Can I bring my own dog?
Absolutely! Most of our clients do hunt with their own dog. We recommend that you not rely solely on your dog if the dog has not been hunted. We strongly recommend that you ensure the dog is acclimated to shooting before you attempt to hunt with it.
I need to introduce my young dog to birds can we do that?
We do have the ability to introduce your pup to birds. We work with you and tailor the hunt to the dog’s abilities. Call us and we can discuss where the dog is in its development and what we can do. The young dog should be accustomed to shooting and at least trained in basic obedience. We don’t do dog training per se. We will, however, coach the owner in some training techniques.
Do I need to have a dog?
Yes. We do require that you hunt with a hunting dog. Either your own or by hiring one of our handlers and his/her dog. This results in fewer wounded birds that are not recovered, and also helps preserve our planted cover since people don’t need to stomp through it.
What time does the hunt start?
Most people find that a 0900 check in time gives adequate time to cover the hunting unit for an enjoyable day’s hunt. Since there is no required time for you to stop hunting, except of course darkness, there is no hurry. We do need enough daylight in the morning to get the day’s birds out, so 0900 works for us most of the year.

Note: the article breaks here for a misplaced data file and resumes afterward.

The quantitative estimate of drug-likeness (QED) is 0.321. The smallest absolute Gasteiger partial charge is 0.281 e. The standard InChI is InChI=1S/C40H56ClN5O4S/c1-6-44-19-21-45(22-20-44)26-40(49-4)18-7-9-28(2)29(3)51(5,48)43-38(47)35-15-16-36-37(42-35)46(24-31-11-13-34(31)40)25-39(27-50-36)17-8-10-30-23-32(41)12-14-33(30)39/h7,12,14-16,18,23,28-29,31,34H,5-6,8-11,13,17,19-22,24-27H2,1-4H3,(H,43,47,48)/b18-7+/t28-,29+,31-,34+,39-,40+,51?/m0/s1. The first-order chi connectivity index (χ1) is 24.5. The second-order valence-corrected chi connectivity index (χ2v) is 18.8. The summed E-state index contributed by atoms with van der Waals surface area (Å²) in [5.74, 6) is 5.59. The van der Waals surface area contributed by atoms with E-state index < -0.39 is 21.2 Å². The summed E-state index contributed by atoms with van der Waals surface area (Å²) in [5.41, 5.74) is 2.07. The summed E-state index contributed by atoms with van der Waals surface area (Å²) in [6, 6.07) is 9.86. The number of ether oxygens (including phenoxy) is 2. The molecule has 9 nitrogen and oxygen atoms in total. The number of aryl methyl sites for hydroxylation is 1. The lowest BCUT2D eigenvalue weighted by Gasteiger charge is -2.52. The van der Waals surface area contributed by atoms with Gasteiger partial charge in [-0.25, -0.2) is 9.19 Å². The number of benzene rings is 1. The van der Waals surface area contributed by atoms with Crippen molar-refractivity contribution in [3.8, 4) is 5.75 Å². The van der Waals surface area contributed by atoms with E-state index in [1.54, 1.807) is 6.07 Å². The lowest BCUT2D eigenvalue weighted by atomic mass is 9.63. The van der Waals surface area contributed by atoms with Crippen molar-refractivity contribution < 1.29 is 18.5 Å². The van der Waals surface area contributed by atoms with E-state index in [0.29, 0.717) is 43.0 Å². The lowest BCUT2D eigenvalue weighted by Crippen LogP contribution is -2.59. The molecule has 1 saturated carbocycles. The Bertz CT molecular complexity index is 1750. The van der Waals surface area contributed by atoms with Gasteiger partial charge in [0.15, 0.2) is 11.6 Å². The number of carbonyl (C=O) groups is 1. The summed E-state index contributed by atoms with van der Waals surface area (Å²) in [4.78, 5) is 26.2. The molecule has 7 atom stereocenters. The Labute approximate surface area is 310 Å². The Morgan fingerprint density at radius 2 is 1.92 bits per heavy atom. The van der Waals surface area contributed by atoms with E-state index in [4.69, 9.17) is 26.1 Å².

Can my son/daughter/grandchild hunt with me?
We do encourage you to take your children into the field to introduce them to hunting early. That is the way we started. We allow minors to shoot on your limit of birds if they are properly licensed.
What kind of shot should I use?
Unless there is a valid reason otherwise, we require #4 or larger shot. We ask that you use steel or other non-toxic shot if your gun will shoot it. We have found that good “duck loads” are the most effective. These birds are larger than some ducks. We clean a lot of birds and the penetration into vital areas is much better with #4 or larger and higher velocity. We recommend #3 steel at 1400 feet per second or greater. If your shotgun is of a vintage where you can only shoot lead, then, that is ok, but we do recommend #4 fast lead. KENT manufactures high velocity, reasonably priced loads. In any case, if you want to use shot smaller than #4 we will need to coordinate that with you prior to your hunt.
For those of you who can appreciate a discussion of penetration vs. shot pattern density. Here is what we have found. At 40 yards, the difference in shot pattern density between an ounce of #3 and a #6 is negligible. A pheasant is not going to fly through your pattern and the pattern is the same diameter if you are using the same choke. That said, the lethality of the shot is dependent on the penetration of each pellet, not the number of pellets striking. Each pellet of a #3 steel at 1500 fps has a little over 3 foot pounds of energy at 40 yards. In the #6 lead at 1200 fps commonly sold as a “pheasant load” each pellet has slightly less than 2 foot pound of energy at 40 yards. Low velocity and small shot on large birds is a prescription for just “knocking out a few feathers” and wounding the bird without chance of recovery.
Should I use a 12 gauge or a 20 gauge?
Suit yourself. Given the same size shot and the same velocity, the only difference will be the density of the shot pattern, since the 12 gauge will commonly have more shot. We like 1 1/16 ounce of #3 steel at 1550 for the 12 gauge, and 7/8 ounce of #3 steel at 1550 for the 20 gauge.